Apartheid is a potent legacy of the dangers of religion in politics, she adds. 'Ethical transformation must be driven not only by socio-economic needs but by certain values. There must be something more than the usual political power games. We need to build a human rights culture.

'What is sustaining in this process is that it's not just an intellectual commitment but that we interact with people,' she goes on. 'The positive fruits give a real sense that we're making a contribution. That's a source of continual inspiration. We both have a strong awareness that it's going to take a long time to rebuild relationships across the racial divide.'

Life in South Africa generally perpetuates the inequalities and lack of tangible cross-cultural joining of hands so effectively imposed by apartheid, the Verwoerds maintain. And Melanie says that their efforts to aid reconciliation constantly run up against 'a continuing legacy of a very successful process of social engineering' which separated communities and had 'a huge impact on human relationships'.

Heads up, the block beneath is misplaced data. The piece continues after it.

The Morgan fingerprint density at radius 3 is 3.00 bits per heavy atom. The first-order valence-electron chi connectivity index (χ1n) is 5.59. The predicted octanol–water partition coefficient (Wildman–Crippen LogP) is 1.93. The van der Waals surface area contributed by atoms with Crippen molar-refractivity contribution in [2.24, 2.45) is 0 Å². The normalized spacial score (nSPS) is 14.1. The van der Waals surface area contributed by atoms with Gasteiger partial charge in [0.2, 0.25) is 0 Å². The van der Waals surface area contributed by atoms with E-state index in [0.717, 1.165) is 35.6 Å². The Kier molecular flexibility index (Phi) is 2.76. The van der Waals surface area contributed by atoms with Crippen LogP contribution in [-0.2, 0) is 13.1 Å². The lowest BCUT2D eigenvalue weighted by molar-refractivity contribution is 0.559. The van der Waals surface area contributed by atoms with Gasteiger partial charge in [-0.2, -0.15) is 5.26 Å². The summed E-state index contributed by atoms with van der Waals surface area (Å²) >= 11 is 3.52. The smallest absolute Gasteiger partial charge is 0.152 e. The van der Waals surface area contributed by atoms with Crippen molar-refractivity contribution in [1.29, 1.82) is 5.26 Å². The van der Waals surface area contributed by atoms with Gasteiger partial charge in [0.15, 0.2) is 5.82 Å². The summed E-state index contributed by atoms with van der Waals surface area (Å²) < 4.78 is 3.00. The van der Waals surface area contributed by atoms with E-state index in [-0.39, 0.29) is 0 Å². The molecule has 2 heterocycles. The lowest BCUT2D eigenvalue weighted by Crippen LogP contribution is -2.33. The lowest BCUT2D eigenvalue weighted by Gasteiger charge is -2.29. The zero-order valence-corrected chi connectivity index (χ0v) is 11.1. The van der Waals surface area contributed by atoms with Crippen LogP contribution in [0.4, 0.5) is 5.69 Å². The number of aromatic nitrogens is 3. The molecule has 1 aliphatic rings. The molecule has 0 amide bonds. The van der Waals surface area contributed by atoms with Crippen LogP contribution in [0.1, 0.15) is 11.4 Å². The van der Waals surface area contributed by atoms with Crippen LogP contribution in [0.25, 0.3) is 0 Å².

That, along with fears and denial, has resulted in many--whites in particular--becoming ever more reclusive. Melanie adds: 'Those previously privileged have tended to privatize their citizenship more and more, withdrawing from social responsibility and social conscience, and not contributing at all to society.'

The final step in this process is to emigrate, which many do. 'It's not only bad for the country, it's bad for those who withdraw, because you start living in a perpetual cycle of fear and antagonism and negativism, where "everything's wrong". The way to break this cycle is to promote real interaction.' Currently most interaction is limited to the workplace. It needs to go much further than that, she says.

'We need to find common ground, and to share our concerns about the problems affecting the country,' she adds. 'At school, the kids meet, but the mothers don't. There's still very little social interaction.'

Ironically it's crime and the perils facing the country's children that can help unite disparate groups of parents, she says. Helping to reintegrate a generation of marginalized black youths will be less easy.

Progress in bridging the racial gap has been made. There have been significant initiatives in business, sport, churches, youth leadership programmes and non-government organizations. This was a major factor in two largely peaceful general elections, they say.

Wilhelm says that it took many years for him to deal with his own legacy of apartheid and 'to see myself primarily as a member of the broader community'.

Wilhelm and Melanie have made that leap. Most South Africans have yet to do so. This young couple is acting to make sure they do.


COMMENTS

My last name is verwoerd to!!! maybe i'm related to you
. Verwoerd, 08 April 2007